Webinar: The Distribution of Urban Land in the Global South | Land Portal
Contact details: 
Stacey Zammit, stacey.zammit@landportal.info
Tata Trusts

Tata Trusts (comprising Sir Ratan Tata Trust and Allied Trusts, and the Sir Dorabji Tata Trust and Allied Trusts) are amongst India's oldest, non-sectarian philanthropic organisations. The Trusts own two-third of the stock holding of Tata Sons, the apex company of the Tata group of companies. The wealth that accrues from this asset supports an assortment of causes, institutions and individuals in a wide variety of areas. In this manner, the profits that the Tata companies earn go back many times over to the communities they operate in.

Join us for a webinar co-hosted by the the Land Portal Foundation, Habitat for Humanity International, the Council for Scientific and Industrial Research, UN Habitat and Tata Trusts on the distribution of urban land in the global south. 



Lack of access to secure use of land and rental land is perhaps one cause for the expansion or ongoing formation of so-called slums in urban areas in the global south, which are often located in risky areas and on vulnerable land, such as on areas of hills or on the edge of contaminated canals.  These spaces have been allocated (often without approval) to populations who live in conditions of poverty and who, for various reasons, have been migrating from the countryside to the city.  Mike Davis, in his book Planet of Slums, reports that until 1954 Kenyans were considered temporary occupants of Nairobi, where they could not rent or buy any property. In Zimbabwe, the original settlers had to wait until the independence of the country to obtain the legal right to buy a house in the city.

Recent aerial photographs of Nairobi, for example, have revealed that more than half of the population lives in just 18% of the urban territory. In Dhaka, it is estimated that 70% of the population is concentrated in just 20% of the city. In Santo Domingo, two thirds of the population living in slums and “invaded land” use a fifth of the urban space. Among the most extreme cases recorded by Davis is that of the city of Mumbai: "While the rich have 90% of the land and live comfortably and with many free areas, the poor live squeezed into 10% of the land."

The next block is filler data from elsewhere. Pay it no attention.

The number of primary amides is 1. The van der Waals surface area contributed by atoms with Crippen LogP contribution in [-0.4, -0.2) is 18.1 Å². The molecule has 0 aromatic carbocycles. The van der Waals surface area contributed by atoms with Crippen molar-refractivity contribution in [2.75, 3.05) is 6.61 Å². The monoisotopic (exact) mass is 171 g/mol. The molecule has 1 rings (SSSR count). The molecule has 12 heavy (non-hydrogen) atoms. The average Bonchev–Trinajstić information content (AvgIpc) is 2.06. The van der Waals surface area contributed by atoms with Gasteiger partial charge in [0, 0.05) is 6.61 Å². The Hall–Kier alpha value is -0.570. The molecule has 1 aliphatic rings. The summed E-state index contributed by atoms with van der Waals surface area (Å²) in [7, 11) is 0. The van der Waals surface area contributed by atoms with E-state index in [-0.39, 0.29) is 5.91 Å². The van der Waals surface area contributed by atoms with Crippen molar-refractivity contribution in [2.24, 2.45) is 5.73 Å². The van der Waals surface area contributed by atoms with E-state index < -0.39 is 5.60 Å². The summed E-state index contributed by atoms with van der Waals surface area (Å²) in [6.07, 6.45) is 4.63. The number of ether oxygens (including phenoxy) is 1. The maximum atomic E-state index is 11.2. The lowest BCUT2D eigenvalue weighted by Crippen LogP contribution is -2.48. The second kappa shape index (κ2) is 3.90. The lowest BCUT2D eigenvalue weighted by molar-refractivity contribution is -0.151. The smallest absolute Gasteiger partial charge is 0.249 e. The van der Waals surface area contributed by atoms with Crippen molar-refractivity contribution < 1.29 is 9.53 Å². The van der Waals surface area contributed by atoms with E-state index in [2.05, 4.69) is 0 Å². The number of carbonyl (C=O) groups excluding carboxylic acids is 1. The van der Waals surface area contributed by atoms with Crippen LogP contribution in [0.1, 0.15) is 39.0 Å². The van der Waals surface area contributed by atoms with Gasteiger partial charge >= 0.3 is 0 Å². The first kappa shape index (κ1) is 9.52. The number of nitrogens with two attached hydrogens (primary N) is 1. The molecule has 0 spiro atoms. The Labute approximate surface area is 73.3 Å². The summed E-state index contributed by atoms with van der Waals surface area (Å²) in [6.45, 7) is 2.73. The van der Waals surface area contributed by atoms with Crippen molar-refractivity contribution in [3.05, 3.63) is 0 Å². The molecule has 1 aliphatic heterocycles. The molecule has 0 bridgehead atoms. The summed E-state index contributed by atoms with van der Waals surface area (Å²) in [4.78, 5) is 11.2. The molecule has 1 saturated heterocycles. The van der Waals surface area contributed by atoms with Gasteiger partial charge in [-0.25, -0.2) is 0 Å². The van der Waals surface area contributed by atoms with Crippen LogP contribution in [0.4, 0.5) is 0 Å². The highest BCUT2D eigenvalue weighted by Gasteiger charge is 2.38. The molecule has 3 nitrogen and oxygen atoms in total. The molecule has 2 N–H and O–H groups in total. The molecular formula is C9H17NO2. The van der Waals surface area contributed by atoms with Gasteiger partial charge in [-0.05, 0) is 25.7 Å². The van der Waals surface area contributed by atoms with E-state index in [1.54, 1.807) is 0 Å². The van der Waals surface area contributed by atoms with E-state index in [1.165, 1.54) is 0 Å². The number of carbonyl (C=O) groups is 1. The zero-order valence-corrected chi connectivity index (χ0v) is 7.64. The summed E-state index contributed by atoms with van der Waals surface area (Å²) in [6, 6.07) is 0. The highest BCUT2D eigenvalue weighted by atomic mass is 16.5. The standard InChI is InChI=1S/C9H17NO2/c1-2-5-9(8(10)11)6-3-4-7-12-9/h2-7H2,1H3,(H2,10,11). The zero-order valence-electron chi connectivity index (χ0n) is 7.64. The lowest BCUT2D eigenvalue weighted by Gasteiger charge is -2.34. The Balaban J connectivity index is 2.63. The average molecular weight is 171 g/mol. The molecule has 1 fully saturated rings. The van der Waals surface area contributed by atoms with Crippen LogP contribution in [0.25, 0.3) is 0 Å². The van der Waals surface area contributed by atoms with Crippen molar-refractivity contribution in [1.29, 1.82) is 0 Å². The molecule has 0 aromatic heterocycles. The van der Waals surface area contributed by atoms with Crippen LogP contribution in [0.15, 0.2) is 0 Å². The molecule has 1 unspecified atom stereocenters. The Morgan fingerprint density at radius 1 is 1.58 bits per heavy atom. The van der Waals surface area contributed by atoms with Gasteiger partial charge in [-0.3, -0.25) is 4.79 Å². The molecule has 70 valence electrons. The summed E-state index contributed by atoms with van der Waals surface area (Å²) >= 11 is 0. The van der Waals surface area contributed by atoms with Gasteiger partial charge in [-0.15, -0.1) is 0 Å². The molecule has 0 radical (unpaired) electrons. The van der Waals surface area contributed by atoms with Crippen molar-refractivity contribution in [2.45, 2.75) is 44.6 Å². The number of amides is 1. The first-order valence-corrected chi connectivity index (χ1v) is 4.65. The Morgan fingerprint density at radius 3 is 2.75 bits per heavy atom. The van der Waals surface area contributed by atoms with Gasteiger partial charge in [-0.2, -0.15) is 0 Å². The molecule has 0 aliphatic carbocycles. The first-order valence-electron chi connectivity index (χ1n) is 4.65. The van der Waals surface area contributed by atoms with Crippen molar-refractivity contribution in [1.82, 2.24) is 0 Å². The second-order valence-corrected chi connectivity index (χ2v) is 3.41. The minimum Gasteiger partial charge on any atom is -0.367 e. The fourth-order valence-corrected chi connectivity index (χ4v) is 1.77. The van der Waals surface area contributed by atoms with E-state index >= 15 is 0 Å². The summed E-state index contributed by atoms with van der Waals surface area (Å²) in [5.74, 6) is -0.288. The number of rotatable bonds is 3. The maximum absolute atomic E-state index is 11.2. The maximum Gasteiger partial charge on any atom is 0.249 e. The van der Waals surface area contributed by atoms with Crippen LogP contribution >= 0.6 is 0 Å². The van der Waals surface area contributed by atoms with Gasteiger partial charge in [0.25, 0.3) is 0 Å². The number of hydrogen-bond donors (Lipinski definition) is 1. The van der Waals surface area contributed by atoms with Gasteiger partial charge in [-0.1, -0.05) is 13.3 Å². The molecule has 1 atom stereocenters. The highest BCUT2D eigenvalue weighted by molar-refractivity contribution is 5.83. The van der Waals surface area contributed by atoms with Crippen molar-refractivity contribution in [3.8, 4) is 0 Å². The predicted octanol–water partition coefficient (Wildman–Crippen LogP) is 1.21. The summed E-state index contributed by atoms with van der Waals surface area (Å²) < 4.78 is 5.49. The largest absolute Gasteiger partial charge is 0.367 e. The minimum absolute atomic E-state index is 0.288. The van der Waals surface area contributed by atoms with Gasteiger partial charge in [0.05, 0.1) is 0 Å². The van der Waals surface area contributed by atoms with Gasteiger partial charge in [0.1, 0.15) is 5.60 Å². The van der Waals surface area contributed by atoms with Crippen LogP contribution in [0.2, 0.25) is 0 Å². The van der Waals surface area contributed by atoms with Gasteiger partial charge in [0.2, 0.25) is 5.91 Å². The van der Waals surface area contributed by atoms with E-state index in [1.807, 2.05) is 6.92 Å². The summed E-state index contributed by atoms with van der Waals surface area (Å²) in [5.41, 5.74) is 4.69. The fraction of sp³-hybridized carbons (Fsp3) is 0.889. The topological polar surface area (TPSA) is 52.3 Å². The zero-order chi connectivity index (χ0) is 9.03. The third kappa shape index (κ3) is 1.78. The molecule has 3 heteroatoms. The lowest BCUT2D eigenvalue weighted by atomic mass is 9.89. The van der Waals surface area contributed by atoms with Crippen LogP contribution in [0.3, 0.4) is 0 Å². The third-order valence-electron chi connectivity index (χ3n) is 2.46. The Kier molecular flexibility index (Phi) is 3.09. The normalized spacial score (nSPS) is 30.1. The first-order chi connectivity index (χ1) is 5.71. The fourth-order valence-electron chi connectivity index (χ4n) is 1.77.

The geographical characteristics of these territories, highly populated and without the assistance of basic services to lead a dignified and safe life in the city, causes various problems such as that which has been lived in the city of São Paulo on February 9, 2020. Many homes and lives were lost due to landslides caused by heavy rains in slums that were located on hills. The formal city population argues that these populations choose these types of territories to settle, placing themselves at risk. This places the responsibility for the unequal distribution of urban land on the poorest populations, without reflecting on the origin of this distribution and experiences, in terms of access to urban land, of these populations.

For this reason we have proposed a dialogue to reflect on these inequalities between panelists, in order to share their experiences on the subject due to their active participation in issues related to the inequalities that are lived in cities of the southern hemisphere and the colonized world. 


  • Jane Katz, Habitat for Humanity International


  • Mark Napier, Council for Scientific and Industrial Research South Africa 

  • Raquel Ludermir Bernardino, London School of Economics

  • Tala Kammourieh, UN Habitat

  • Shikha Srivastava, Tata Trusts 

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